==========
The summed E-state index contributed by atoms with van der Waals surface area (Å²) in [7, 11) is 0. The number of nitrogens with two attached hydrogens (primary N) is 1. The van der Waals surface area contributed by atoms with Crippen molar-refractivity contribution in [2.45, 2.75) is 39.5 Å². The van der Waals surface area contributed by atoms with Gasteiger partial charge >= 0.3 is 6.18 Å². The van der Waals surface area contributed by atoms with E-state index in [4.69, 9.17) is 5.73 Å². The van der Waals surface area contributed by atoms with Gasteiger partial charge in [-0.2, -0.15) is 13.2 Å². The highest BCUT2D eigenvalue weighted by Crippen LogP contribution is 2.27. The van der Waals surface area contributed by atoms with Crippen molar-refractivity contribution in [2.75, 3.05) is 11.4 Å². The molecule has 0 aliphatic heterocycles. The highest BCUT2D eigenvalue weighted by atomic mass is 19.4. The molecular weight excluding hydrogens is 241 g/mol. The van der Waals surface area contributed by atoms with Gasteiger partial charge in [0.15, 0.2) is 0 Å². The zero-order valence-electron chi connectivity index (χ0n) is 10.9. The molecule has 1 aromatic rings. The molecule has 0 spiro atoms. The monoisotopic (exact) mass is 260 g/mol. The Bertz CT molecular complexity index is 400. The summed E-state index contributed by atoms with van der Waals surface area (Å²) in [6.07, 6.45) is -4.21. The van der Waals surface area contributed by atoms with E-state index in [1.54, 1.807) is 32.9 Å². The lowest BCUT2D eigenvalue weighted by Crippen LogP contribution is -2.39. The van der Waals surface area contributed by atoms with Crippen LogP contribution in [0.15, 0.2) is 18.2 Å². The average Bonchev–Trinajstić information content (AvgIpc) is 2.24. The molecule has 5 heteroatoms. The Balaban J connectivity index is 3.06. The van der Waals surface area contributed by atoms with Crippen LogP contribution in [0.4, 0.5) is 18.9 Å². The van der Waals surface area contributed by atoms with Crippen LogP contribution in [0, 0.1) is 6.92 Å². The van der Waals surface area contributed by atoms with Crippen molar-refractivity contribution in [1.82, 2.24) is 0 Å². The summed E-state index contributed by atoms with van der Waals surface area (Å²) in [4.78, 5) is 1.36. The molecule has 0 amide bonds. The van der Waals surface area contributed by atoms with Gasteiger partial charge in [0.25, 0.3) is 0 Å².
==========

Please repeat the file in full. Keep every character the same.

The summed E-state index contributed by atoms with van der Waals surface area (Å²) in [7, 11) is 0. The number of nitrogens with two attached hydrogens (primary N) is 1. The van der Waals surface area contributed by atoms with Crippen molar-refractivity contribution in [2.45, 2.75) is 39.5 Å². The van der Waals surface area contributed by atoms with Gasteiger partial charge >= 0.3 is 6.18 Å². The van der Waals surface area contributed by atoms with E-state index in [4.69, 9.17) is 5.73 Å². The van der Waals surface area contributed by atoms with Gasteiger partial charge in [-0.2, -0.15) is 13.2 Å². The highest BCUT2D eigenvalue weighted by Crippen LogP contribution is 2.27. The van der Waals surface area contributed by atoms with Crippen molar-refractivity contribution in [2.75, 3.05) is 11.4 Å². The molecule has 0 aliphatic heterocycles. The highest BCUT2D eigenvalue weighted by atomic mass is 19.4. The molecular weight excluding hydrogens is 241 g/mol. The van der Waals surface area contributed by atoms with Gasteiger partial charge in [0.15, 0.2) is 0 Å². The zero-order valence-electron chi connectivity index (χ0n) is 10.9. The molecule has 1 aromatic rings. The molecule has 0 spiro atoms. The monoisotopic (exact) mass is 260 g/mol. The Bertz CT molecular complexity index is 400. The summed E-state index contributed by atoms with van der Waals surface area (Å²) in [6.07, 6.45) is -4.21. The van der Waals surface area contributed by atoms with E-state index in [1.54, 1.807) is 32.9 Å². The lowest BCUT2D eigenvalue weighted by Crippen LogP contribution is -2.39. The van der Waals surface area contributed by atoms with Crippen LogP contribution in [0.15, 0.2) is 18.2 Å². The average Bonchev–Trinajstić information content (AvgIpc) is 2.24. The molecule has 5 heteroatoms. The Balaban J connectivity index is 3.06. The van der Waals surface area contributed by atoms with Crippen LogP contribution in [0.4, 0.5) is 18.9 Å². The van der Waals surface area contributed by atoms with Crippen LogP contribution in [0, 0.1) is 6.92 Å². The van der Waals surface area contributed by atoms with Crippen molar-refractivity contribution in [1.82, 2.24) is 0 Å². The summed E-state index contributed by atoms with van der Waals surface area (Å²) in [4.78, 5) is 1.36. The molecule has 0 amide bonds. The van der Waals surface area contributed by atoms with Gasteiger partial charge in [0.25, 0.3) is 0 Å².